I admit that I just clicked on a link to 'edible dormouse diet' thinking "wow, someone has actually put together a diet based on eating Glis Glis, that's amazing". Until I realised I was having a blonde moment and that article was about what the Glis Glis ate rather than the other way round, oops.
I imagine they're rather good on the barbeue, probably don't even need to skin them either, just gut them, make up a nice marinade then cook them, the tails will come in awfully handy to turn them over. They were named as the UK No.1 pest by the Daily Mail but because they are cute they've been overlooked.
So go on, get foraging for Glis Glis....Heston Blumenthal cooked dormouse lollipops on his show, here's how to make, the alternative to a chocolate mouse (not a spelling error, definitely mouse not moose. Moose are lovely large deer with antlers who live in Canada, I wouldn't eat them, they're fab and a little large to turn into a chocolate lollipop).
Disclaimer - I haven't tried this recipe, have never eaten Glis Glis and take no responsibility for anyone who is daft enough to actually try it, that would give you a 'Darwin' award, however, not sure why it wouldn't work but I'm not going there!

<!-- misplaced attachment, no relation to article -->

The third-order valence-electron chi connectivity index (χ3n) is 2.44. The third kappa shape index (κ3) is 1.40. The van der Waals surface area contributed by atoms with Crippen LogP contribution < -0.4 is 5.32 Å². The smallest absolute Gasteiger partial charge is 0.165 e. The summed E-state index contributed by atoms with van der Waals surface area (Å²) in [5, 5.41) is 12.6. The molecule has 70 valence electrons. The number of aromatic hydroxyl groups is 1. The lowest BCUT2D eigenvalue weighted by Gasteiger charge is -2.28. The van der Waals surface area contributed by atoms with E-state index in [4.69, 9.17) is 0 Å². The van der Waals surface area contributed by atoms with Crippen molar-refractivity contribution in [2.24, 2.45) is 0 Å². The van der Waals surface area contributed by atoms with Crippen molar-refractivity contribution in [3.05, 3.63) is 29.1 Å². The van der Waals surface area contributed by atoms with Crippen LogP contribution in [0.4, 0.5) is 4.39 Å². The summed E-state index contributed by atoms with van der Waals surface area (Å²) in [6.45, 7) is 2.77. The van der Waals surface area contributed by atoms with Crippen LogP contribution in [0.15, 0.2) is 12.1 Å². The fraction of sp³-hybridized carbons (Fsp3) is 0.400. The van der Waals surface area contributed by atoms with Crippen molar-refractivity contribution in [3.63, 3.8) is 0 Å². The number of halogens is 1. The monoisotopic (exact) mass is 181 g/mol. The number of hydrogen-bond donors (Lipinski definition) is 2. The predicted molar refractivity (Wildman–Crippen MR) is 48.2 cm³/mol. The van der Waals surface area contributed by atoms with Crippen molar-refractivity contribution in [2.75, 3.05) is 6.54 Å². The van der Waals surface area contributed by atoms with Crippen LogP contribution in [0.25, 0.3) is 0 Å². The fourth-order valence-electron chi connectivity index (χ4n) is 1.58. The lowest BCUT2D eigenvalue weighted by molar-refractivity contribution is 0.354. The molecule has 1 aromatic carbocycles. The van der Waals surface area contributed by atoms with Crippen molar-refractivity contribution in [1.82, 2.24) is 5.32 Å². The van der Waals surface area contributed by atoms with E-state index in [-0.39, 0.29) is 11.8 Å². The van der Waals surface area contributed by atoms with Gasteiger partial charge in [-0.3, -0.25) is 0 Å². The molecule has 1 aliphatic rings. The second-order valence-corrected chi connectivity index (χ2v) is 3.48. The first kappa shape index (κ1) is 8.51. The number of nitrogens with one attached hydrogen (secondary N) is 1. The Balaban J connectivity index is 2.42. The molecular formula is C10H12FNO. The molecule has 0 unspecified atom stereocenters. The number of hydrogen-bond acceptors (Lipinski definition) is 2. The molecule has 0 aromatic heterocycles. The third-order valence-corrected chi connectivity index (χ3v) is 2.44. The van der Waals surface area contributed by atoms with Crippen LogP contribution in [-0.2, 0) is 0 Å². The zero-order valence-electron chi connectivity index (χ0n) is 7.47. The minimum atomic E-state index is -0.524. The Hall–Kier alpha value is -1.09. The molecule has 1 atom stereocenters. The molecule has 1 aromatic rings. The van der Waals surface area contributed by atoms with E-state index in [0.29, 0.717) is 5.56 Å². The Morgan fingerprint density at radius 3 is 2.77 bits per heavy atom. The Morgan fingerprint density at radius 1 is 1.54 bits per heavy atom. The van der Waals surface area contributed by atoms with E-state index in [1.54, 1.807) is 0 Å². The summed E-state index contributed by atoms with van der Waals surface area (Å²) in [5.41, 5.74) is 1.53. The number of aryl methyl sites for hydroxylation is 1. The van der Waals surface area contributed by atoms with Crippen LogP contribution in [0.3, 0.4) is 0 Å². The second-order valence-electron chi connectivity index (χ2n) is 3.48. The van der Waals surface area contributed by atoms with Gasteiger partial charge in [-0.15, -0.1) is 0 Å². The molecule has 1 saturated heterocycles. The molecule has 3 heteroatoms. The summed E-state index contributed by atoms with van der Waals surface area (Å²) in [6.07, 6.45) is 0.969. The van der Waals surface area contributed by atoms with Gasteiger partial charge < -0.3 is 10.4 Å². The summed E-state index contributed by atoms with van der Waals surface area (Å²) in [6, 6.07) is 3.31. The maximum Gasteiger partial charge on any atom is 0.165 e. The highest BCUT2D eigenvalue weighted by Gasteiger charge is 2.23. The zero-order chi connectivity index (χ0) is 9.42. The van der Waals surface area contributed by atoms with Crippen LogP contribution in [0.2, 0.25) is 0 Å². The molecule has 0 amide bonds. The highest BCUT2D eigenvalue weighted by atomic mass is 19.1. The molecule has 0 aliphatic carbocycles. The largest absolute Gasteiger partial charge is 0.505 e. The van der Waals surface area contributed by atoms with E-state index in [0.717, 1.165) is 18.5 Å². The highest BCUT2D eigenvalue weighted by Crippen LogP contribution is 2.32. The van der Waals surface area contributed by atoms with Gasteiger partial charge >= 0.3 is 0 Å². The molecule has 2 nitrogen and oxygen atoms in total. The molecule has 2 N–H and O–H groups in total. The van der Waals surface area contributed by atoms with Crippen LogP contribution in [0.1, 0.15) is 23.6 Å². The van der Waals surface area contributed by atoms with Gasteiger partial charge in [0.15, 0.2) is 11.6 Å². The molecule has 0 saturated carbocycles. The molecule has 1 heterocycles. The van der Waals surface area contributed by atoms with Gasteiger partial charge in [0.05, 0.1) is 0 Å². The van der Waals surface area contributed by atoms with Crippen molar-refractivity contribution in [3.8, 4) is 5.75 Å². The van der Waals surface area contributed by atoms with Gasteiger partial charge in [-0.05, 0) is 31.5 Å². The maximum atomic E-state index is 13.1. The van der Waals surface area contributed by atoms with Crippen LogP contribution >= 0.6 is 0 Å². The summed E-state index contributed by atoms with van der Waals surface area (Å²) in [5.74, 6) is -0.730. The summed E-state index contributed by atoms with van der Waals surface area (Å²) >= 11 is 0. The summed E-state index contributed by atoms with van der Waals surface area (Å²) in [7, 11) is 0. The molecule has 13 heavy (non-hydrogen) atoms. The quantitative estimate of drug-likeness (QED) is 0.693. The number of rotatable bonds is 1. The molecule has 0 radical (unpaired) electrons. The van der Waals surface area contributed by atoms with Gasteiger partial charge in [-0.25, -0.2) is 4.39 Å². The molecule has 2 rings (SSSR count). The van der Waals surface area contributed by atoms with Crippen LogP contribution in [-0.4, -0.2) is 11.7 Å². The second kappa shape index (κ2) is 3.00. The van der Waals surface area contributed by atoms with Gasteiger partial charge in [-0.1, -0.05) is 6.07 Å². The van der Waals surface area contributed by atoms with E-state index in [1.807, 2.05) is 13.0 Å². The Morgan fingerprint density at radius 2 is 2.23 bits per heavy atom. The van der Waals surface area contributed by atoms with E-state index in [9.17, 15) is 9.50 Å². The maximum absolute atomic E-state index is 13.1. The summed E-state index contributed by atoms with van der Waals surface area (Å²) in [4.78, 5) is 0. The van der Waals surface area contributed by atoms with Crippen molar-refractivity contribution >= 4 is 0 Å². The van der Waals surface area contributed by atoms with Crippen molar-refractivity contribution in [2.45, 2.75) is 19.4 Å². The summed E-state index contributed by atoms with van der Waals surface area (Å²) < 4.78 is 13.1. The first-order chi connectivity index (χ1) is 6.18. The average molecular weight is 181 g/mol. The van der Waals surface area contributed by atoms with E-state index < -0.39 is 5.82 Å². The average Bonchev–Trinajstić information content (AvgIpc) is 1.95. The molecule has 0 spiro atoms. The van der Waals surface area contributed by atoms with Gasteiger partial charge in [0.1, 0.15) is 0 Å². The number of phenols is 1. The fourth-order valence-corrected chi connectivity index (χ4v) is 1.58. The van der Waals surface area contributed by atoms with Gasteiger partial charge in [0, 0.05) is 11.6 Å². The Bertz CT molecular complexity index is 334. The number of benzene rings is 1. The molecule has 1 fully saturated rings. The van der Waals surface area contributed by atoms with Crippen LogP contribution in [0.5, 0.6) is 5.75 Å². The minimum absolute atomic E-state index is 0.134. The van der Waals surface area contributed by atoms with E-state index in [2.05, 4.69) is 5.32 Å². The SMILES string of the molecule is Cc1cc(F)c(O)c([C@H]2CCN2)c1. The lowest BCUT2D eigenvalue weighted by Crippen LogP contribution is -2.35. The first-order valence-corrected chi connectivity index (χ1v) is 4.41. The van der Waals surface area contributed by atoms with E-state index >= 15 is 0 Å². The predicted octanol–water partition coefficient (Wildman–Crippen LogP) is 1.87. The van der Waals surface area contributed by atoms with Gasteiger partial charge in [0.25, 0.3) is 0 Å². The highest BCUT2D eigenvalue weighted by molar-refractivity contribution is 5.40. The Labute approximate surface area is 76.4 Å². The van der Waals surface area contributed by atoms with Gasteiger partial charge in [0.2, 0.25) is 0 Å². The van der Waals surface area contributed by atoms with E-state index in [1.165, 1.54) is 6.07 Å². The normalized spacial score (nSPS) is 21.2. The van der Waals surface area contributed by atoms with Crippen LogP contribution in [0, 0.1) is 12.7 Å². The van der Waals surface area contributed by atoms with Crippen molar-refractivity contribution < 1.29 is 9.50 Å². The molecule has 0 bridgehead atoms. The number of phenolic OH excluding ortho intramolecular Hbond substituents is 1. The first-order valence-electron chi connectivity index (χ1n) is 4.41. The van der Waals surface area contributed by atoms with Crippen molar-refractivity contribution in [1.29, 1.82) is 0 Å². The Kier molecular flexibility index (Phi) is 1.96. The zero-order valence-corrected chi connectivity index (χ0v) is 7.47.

Crunchy Glis Glis alla Romana
4 x Glis Glis - humanely killed under licence
sunflower oil for deep frying
200g good quality sausage meat
half teaspoon oregano
1 x dried apricot, finely chopped
25g chopped walnuts
Salt and pepper
- Wash the Glis Glis well, gut it, remove the tail and rinse the cavity well. Season and put the oil on to heat up.
- Mix the sausage meat with the oregano, chopped apricot, walnuts and season well. Stuff it into the body cavity. Hold the stuffing in place with food safe cooking twine if necessary.
- Deep fry until crispy and the flesh is well cooked, drain and eat warm with nice crusty bread and a salad.